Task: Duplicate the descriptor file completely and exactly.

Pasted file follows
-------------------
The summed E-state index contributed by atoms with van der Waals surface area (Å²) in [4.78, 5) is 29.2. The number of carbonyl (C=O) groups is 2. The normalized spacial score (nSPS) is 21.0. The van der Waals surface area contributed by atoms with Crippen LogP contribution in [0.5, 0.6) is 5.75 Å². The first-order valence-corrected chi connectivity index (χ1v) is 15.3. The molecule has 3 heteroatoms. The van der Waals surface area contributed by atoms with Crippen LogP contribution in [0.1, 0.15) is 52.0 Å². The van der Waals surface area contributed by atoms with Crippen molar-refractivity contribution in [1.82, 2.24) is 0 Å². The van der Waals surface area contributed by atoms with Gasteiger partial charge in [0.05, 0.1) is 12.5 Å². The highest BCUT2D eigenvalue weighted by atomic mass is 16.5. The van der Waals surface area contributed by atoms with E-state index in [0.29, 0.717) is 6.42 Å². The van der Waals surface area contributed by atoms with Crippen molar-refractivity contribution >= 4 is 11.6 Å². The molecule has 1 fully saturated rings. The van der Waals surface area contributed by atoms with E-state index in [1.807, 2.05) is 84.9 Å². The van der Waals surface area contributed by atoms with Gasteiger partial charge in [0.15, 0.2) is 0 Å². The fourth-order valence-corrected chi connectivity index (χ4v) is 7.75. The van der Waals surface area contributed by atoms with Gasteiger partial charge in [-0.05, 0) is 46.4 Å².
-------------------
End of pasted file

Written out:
The summed E-state index contributed by atoms with van der Waals surface area (Å²) in [4.78, 5) is 29.2. The number of carbonyl (C=O) groups is 2. The normalized spacial score (nSPS) is 21.0. The van der Waals surface area contributed by atoms with Crippen LogP contribution in [0.5, 0.6) is 5.75 Å². The first-order valence-corrected chi connectivity index (χ1v) is 15.3. The molecule has 3 heteroatoms. The van der Waals surface area contributed by atoms with Crippen LogP contribution in [0.1, 0.15) is 52.0 Å². The van der Waals surface area contributed by atoms with Crippen molar-refractivity contribution in [1.82, 2.24) is 0 Å². The van der Waals surface area contributed by atoms with Gasteiger partial charge in [0.05, 0.1) is 12.5 Å². The highest BCUT2D eigenvalue weighted by atomic mass is 16.5. The van der Waals surface area contributed by atoms with E-state index in [0.29, 0.717) is 6.42 Å². The van der Waals surface area contributed by atoms with Crippen molar-refractivity contribution >= 4 is 11.6 Å². The molecule has 1 fully saturated rings. The van der Waals surface area contributed by atoms with E-state index in [1.807, 2.05) is 84.9 Å². The van der Waals surface area contributed by atoms with Gasteiger partial charge in [0.15, 0.2) is 0 Å². The fourth-order valence-corrected chi connectivity index (χ4v) is 7.75. The van der Waals surface area contributed by atoms with Gasteiger partial charge in [-0.05, 0) is 46.4 Å².